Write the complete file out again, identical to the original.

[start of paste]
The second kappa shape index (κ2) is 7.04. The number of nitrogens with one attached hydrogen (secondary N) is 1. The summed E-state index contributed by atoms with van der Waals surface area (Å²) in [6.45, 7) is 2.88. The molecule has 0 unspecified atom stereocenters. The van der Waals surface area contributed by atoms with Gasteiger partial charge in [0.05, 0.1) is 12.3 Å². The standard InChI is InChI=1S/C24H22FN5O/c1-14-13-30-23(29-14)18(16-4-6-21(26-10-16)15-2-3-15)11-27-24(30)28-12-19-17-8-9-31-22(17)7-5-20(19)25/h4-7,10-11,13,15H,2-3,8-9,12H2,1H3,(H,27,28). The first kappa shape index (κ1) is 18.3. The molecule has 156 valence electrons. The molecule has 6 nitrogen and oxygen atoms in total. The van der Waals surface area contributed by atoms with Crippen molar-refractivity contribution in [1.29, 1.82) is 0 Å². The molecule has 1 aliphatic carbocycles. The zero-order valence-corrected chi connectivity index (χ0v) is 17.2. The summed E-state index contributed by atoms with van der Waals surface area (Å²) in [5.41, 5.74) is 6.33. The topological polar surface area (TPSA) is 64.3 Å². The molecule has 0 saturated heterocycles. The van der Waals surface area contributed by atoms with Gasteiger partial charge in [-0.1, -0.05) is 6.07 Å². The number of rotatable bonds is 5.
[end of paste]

The second kappa shape index (κ2) is 7.04. The number of nitrogens with one attached hydrogen (secondary N) is 1. The summed E-state index contributed by atoms with van der Waals surface area (Å²) in [6.45, 7) is 2.88. The molecule has 0 unspecified atom stereocenters. The van der Waals surface area contributed by atoms with Gasteiger partial charge in [0.05, 0.1) is 12.3 Å². The standard InChI is InChI=1S/C24H22FN5O/c1-14-13-30-23(29-14)18(16-4-6-21(26-10-16)15-2-3-15)11-27-24(30)28-12-19-17-8-9-31-22(17)7-5-20(19)25/h4-7,10-11,13,15H,2-3,8-9,12H2,1H3,(H,27,28). The first kappa shape index (κ1) is 18.3. The molecule has 156 valence electrons. The molecule has 6 nitrogen and oxygen atoms in total. The van der Waals surface area contributed by atoms with Crippen molar-refractivity contribution in [1.29, 1.82) is 0 Å². The molecule has 1 aliphatic carbocycles. The zero-order valence-corrected chi connectivity index (χ0v) is 17.2. The summed E-state index contributed by atoms with van der Waals surface area (Å²) in [5.41, 5.74) is 6.33. The topological polar surface area (TPSA) is 64.3 Å². The molecule has 0 saturated heterocycles. The van der Waals surface area contributed by atoms with Gasteiger partial charge in [-0.1, -0.05) is 6.07 Å². The number of rotatable bonds is 5.